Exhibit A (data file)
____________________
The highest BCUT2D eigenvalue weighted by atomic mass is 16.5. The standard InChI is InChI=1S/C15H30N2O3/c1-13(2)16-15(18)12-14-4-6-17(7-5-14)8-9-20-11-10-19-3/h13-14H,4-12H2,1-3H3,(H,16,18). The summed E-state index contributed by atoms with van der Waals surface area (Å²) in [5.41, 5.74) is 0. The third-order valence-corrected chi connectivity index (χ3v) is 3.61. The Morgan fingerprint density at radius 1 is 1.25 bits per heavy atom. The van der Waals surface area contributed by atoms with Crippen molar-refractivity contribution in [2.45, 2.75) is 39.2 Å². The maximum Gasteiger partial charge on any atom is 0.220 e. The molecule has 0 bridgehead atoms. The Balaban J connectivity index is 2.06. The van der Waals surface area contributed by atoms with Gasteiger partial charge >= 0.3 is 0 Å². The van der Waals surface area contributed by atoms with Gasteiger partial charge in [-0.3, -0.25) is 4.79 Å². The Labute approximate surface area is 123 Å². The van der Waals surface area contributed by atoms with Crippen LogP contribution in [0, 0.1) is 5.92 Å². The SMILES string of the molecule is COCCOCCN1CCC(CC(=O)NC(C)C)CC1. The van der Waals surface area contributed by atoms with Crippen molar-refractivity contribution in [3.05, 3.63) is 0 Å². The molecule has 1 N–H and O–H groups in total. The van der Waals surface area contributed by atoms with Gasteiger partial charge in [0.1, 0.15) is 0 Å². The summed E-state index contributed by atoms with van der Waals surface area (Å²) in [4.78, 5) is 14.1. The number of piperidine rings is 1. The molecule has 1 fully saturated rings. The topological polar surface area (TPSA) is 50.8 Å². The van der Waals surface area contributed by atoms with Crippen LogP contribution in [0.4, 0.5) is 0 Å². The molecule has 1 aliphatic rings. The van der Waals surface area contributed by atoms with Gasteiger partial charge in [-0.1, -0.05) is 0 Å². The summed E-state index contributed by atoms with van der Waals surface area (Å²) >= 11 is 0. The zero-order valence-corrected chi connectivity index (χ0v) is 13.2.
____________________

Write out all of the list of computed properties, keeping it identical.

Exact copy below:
The highest BCUT2D eigenvalue weighted by atomic mass is 16.5. The standard InChI is InChI=1S/C15H30N2O3/c1-13(2)16-15(18)12-14-4-6-17(7-5-14)8-9-20-11-10-19-3/h13-14H,4-12H2,1-3H3,(H,16,18). The summed E-state index contributed by atoms with van der Waals surface area (Å²) in [5.41, 5.74) is 0. The third-order valence-corrected chi connectivity index (χ3v) is 3.61. The Morgan fingerprint density at radius 1 is 1.25 bits per heavy atom. The van der Waals surface area contributed by atoms with Crippen molar-refractivity contribution in [2.45, 2.75) is 39.2 Å². The maximum Gasteiger partial charge on any atom is 0.220 e. The molecule has 0 bridgehead atoms. The Balaban J connectivity index is 2.06. The van der Waals surface area contributed by atoms with Gasteiger partial charge >= 0.3 is 0 Å². The van der Waals surface area contributed by atoms with Gasteiger partial charge in [-0.3, -0.25) is 4.79 Å². The Labute approximate surface area is 123 Å². The van der Waals surface area contributed by atoms with Crippen LogP contribution in [0, 0.1) is 5.92 Å². The SMILES string of the molecule is COCCOCCN1CCC(CC(=O)NC(C)C)CC1. The van der Waals surface area contributed by atoms with Crippen molar-refractivity contribution in [3.05, 3.63) is 0 Å². The molecule has 1 N–H and O–H groups in total. The van der Waals surface area contributed by atoms with Gasteiger partial charge in [0.1, 0.15) is 0 Å². The summed E-state index contributed by atoms with van der Waals surface area (Å²) in [4.78, 5) is 14.1. The number of piperidine rings is 1. The molecule has 1 fully saturated rings. The topological polar surface area (TPSA) is 50.8 Å². The van der Waals surface area contributed by atoms with Crippen LogP contribution in [0.4, 0.5) is 0 Å². The molecule has 1 aliphatic rings. The van der Waals surface area contributed by atoms with Gasteiger partial charge in [-0.1, -0.05) is 0 Å². The summed E-state index contributed by atoms with van der Waals surface area (Å²) >= 11 is 0. The zero-order valence-corrected chi connectivity index (χ0v) is 13.2.